Issue #1498 20 April 2011
May Day 2011
Growing struggle answering increased attacks
May Day is not about nostalgia. While it is an occasion for celebration of the many gains made by the workers’ movement internationally over the years, its central message is that workers are still struggling against capitalism for their just demands and that they won’t stop until victory is theirs. This year we see this determination all around us – in Australia and internationally. The drive by employers and governments to force austerity and more suffering onto workers and communities is meeting stiff resistance. May Day 2011 is taking place amidst an awakening of awareness among workers that in order to preserve what they have gained and to press on to a brighter future, they must unite and fight.
May Day Adelaide 2005. (Photo: Avante Media Australia)
The world has held its breath as democratic movements in the Middle East risked all to challenge decades of dictatorship. The stirrings were accompanied by a revival of vigorously repressed trade unions. The Tunisian General Trade Union overcame violent attacks to take up a crucial role in events in that country. The Egyptian trade unions have become some of the most insistent voices for real change in that country. A new Egyptian Federation of Independent Trade Unions has been formed. They are striving to catch up with decades of losses for Egyptian workers. A strike of dockers in Port Said is demanding three year contracts for impoverished workers at the Maersk terminal and a 100 percent wage rise.
In Latin America, teachers and students are in the forefront of struggle. In Honduras, police met protesting teachers with clubs and tear gas. The teachers’ union was demanding that the privatisation of education in the Central American country must stop. Youths supporting the movement were detained in “special installations” as pressure on the right-wing government of Porfirio Lobo mounts.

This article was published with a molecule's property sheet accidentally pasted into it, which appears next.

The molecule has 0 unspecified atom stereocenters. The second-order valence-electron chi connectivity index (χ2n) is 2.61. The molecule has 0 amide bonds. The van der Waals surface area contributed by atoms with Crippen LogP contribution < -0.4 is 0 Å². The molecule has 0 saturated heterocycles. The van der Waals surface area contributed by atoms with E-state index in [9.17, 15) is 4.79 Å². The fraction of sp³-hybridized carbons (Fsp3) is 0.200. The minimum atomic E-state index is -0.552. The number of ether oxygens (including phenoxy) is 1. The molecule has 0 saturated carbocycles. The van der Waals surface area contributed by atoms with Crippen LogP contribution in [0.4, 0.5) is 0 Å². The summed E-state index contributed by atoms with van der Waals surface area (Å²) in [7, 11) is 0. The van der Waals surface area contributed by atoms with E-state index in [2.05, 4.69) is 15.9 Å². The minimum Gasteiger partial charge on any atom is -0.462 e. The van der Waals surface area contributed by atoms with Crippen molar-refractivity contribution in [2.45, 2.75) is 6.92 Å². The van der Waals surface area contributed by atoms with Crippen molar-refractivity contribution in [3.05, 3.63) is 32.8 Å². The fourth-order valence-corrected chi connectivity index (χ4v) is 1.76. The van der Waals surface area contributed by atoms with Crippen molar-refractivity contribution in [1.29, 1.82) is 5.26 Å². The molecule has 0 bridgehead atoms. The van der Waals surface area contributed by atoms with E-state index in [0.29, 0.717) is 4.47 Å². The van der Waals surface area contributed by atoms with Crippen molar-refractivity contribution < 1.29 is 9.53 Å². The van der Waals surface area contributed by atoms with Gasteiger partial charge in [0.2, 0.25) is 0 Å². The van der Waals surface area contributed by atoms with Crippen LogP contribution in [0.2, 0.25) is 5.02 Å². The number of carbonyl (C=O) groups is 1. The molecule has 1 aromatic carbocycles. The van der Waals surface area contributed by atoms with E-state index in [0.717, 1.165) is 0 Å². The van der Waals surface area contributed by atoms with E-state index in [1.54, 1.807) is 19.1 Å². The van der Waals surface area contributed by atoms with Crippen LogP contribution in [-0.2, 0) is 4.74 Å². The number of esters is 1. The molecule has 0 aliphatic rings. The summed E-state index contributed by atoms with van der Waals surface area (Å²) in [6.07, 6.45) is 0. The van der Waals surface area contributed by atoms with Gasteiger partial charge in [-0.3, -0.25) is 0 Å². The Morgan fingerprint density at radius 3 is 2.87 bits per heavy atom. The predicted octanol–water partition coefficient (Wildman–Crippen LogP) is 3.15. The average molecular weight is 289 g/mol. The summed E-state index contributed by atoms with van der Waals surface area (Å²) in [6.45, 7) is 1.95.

Ten reporters have been murdered. Striking teachers support the demands of the National Front on Popular Resistance for the removal of the coup makers’ government and the restoration of democracy. A notice placed on highways and public institutions says, “Pardon the inconvenience. We are fighting to build a new country!”
Students in Puerto Rico are striking against cuts to education and a stiff increase in fees by right-wing governor Luis Fortuño. There have been clashes with police and over 150 arrests of militant but peaceful protestors. Arrested students have been abused by police. The students’ protest is drawing support from the rest of the community. They are still reeling from the loss of thousands of public sector jobs and the cancellation of union contracts.
People in US, Europe fight back
In the US, 10,000 workers in Wisconsin occupied the state Capitol building in Madison recently in protest at union-busting legislation from Republican governor Scott Walker. The chants of the teachers, students and public sector employees included “Union busting is disgusting”, “This is what democracy looks like” and “Recall Walker!” The spirit of this movement spread to other states suffering cuts and the scapegoating of the poor for the sharp economic downturn in the US.
On April 4, the anniversary of the assassination of Dr Martin Luther King, hundreds of thousands of American unionists and supporters participated in over 1,000 actions across the country in solidarity with embattled workers.